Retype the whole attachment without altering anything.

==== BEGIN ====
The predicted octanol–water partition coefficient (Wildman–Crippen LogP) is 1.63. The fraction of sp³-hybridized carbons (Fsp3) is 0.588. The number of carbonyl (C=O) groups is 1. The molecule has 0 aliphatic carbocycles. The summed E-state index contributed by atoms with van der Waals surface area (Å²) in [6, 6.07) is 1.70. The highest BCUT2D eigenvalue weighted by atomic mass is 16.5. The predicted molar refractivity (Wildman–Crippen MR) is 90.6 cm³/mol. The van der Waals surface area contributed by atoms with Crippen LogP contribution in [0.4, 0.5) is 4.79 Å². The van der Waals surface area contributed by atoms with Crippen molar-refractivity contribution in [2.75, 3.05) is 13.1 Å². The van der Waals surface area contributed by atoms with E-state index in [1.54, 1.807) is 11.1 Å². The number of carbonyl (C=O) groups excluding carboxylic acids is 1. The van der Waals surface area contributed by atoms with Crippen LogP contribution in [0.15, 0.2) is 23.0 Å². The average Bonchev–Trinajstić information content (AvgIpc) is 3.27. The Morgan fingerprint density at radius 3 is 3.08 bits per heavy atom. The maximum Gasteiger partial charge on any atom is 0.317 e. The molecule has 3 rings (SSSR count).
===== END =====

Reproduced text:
The predicted octanol–water partition coefficient (Wildman–Crippen LogP) is 1.63. The fraction of sp³-hybridized carbons (Fsp3) is 0.588. The number of carbonyl (C=O) groups is 1. The molecule has 0 aliphatic carbocycles. The summed E-state index contributed by atoms with van der Waals surface area (Å²) in [6, 6.07) is 1.70. The highest BCUT2D eigenvalue weighted by atomic mass is 16.5. The predicted molar refractivity (Wildman–Crippen MR) is 90.6 cm³/mol. The van der Waals surface area contributed by atoms with Crippen LogP contribution in [0.4, 0.5) is 4.79 Å². The van der Waals surface area contributed by atoms with Crippen molar-refractivity contribution in [2.75, 3.05) is 13.1 Å². The van der Waals surface area contributed by atoms with E-state index in [1.54, 1.807) is 11.1 Å². The number of carbonyl (C=O) groups excluding carboxylic acids is 1. The van der Waals surface area contributed by atoms with Crippen LogP contribution in [0.15, 0.2) is 23.0 Å². The average Bonchev–Trinajstić information content (AvgIpc) is 3.27. The Morgan fingerprint density at radius 3 is 3.08 bits per heavy atom. The maximum Gasteiger partial charge on any atom is 0.317 e. The molecule has 3 rings (SSSR count).